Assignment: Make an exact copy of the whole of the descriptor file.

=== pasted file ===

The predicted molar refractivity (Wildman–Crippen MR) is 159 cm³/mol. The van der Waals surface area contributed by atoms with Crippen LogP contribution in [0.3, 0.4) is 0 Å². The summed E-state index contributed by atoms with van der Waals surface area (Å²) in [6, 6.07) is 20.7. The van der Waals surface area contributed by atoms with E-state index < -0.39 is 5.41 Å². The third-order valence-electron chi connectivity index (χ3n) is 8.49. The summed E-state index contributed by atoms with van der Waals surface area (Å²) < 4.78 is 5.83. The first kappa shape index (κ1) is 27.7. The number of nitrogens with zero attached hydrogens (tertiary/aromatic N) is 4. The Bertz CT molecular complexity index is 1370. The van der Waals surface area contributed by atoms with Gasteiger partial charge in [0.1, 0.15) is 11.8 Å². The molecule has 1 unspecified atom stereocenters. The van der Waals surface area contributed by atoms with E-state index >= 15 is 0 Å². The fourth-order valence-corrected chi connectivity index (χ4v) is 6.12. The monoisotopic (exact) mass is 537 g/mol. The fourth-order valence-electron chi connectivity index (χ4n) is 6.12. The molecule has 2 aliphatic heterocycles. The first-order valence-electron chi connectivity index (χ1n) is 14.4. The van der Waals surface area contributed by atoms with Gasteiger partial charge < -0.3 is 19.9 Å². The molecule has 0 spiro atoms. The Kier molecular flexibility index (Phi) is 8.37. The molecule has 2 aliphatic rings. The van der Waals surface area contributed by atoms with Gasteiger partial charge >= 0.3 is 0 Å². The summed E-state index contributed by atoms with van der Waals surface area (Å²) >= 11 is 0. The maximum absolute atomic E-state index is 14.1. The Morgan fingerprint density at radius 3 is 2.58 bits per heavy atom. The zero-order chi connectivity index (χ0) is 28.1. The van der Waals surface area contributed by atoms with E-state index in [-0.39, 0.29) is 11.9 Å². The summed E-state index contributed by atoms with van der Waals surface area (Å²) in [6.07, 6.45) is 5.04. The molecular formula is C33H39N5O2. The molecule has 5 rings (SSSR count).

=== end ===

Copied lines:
The predicted molar refractivity (Wildman–Crippen MR) is 159 cm³/mol. The van der Waals surface area contributed by atoms with Crippen LogP contribution in [0.3, 0.4) is 0 Å². The summed E-state index contributed by atoms with van der Waals surface area (Å²) in [6, 6.07) is 20.7. The van der Waals surface area contributed by atoms with E-state index < -0.39 is 5.41 Å². The third-order valence-electron chi connectivity index (χ3n) is 8.49. The summed E-state index contributed by atoms with van der Waals surface area (Å²) < 4.78 is 5.83. The first kappa shape index (κ1) is 27.7. The number of nitrogens with zero attached hydrogens (tertiary/aromatic N) is 4. The Bertz CT molecular complexity index is 1370. The van der Waals surface area contributed by atoms with Gasteiger partial charge in [0.1, 0.15) is 11.8 Å². The molecule has 1 unspecified atom stereocenters. The van der Waals surface area contributed by atoms with E-state index >= 15 is 0 Å². The fourth-order valence-corrected chi connectivity index (χ4v) is 6.12. The monoisotopic (exact) mass is 537 g/mol. The fourth-order valence-electron chi connectivity index (χ4n) is 6.12. The molecule has 2 aliphatic heterocycles. The first-order valence-electron chi connectivity index (χ1n) is 14.4. The van der Waals surface area contributed by atoms with Gasteiger partial charge < -0.3 is 19.9 Å². The molecule has 0 spiro atoms. The Kier molecular flexibility index (Phi) is 8.37. The molecule has 2 aliphatic rings. The van der Waals surface area contributed by atoms with Gasteiger partial charge >= 0.3 is 0 Å². The summed E-state index contributed by atoms with van der Waals surface area (Å²) >= 11 is 0. The maximum absolute atomic E-state index is 14.1. The Morgan fingerprint density at radius 3 is 2.58 bits per heavy atom. The zero-order chi connectivity index (χ0) is 28.1. The van der Waals surface area contributed by atoms with E-state index in [-0.39, 0.29) is 11.9 Å². The summed E-state index contributed by atoms with van der Waals surface area (Å²) in [6.07, 6.45) is 5.04. The molecular formula is C33H39N5O2. The molecule has 5 rings (SSSR count).